Catie focused her attention on the narrow trail. Thirst stung her throat, but she tried to clear her mind. Rounding a bend, she noted the half-mile marker. She was making good time. Another curve in the path, and she came upon a couple jogging in easy lockstep. Twenty-somethings. At the end of the trail, and still they had a bounce in their stride. The woman smiled as they passed, and Catie felt a sharp pang of jealousy that drew her up short.
She caught herself against a tree and bent over, gasping. Shame and regret formed a lump in her throat. She dug her nails into the bark and closed her eyes against the clammy onset of panic.
Don’t think, Catie, Liam’s voice echoed in her head. Be in the moment.
God, she missed him. Liam was way too smart and way too intense, and he didn’t know how to turn it off. And she liked that about him. So different from David.
Liam never belittled her.
He knew evil lurked in the world, and he faced it head-on, refusing to look away, even relishing the fight.
Catie’s head jerked up. She swung her gaze toward the darkening woods as awareness prickled to life inside her.
The forest had gone quiet.
No people, no dogs. Even the bird chatter had ceased. She glanced behind her, and a chill swept over her skin.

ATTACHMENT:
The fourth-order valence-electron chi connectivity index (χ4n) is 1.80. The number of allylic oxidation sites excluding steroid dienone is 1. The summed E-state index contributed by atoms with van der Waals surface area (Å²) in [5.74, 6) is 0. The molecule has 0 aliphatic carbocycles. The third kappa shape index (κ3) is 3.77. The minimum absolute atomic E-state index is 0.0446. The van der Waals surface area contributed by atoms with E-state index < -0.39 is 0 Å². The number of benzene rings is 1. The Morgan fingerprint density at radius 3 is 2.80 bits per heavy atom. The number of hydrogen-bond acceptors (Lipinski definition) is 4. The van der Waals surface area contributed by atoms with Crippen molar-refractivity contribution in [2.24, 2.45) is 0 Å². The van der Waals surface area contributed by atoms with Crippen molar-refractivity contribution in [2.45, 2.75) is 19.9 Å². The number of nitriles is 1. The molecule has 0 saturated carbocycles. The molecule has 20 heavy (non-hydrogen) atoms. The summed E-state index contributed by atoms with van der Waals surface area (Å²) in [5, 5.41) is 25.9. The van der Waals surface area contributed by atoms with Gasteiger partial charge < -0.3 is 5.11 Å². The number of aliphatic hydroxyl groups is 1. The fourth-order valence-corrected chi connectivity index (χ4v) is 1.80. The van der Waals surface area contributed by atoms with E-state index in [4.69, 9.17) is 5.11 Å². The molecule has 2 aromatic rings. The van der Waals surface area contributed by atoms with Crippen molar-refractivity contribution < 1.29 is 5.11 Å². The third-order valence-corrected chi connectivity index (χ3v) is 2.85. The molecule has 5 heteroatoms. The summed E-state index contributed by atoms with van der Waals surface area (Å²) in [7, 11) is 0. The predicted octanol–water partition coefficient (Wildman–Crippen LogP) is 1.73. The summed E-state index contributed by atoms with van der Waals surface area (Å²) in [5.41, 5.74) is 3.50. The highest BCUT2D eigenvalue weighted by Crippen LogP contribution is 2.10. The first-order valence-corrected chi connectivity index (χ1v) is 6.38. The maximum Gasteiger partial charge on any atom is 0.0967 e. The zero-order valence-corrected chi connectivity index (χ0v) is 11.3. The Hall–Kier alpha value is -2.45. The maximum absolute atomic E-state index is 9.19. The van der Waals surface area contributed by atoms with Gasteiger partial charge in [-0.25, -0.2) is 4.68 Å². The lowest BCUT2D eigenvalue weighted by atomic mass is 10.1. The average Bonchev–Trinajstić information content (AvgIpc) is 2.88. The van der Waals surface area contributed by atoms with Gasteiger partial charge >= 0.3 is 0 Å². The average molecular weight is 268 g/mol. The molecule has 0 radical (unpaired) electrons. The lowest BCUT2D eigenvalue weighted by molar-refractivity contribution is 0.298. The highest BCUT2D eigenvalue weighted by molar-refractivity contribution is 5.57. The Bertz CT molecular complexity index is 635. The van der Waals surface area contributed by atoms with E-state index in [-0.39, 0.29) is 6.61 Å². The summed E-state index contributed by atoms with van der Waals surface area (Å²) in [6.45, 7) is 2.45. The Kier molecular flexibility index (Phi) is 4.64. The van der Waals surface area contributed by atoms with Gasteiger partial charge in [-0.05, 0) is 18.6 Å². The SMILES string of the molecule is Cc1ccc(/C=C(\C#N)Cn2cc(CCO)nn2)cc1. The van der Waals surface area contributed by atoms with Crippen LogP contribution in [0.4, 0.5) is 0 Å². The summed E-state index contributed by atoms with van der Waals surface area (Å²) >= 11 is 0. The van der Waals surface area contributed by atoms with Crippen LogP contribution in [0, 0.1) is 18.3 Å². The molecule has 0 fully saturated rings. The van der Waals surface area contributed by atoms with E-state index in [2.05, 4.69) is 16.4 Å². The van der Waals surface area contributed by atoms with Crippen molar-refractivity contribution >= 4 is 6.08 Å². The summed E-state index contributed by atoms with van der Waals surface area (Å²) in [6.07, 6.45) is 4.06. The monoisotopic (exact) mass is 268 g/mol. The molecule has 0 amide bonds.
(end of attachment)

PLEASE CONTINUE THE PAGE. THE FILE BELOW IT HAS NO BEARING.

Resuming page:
Look, Catie. Feel what’s around you.
She did feel it. Cold and predatory and watching her.
David would tell her she was paranoid. Delusional, even. But her senses were screaming.
She glanced around, trying to orient herself on the trail. She wasn’t that far in yet. She could still go back. She turned around and walked briskly, keeping her chin high and her gaze alert. Strong. Confident. She tried to look powerful and think powerful thoughts, but fear squished around inside her stomach, and she could feel it—something sinister moving with her through the forest, watching her from deep within the woods. She’d felt it before, and now it was back again, making her pulse quicken along with her strides.
I am not crazy. I am not crazy. I am not crazy.
But . . . what if David was right? And if he was right about this, could he be right about everything else, too?
A sound, directly left. Catie halted. Her heart hammered. She peered into the gloom and sensed more than saw the shifting shadow.
Recognition flickered as the shape materialized. With a rush of relief, she stepped forward. “Hey, you—”
She noticed his hand.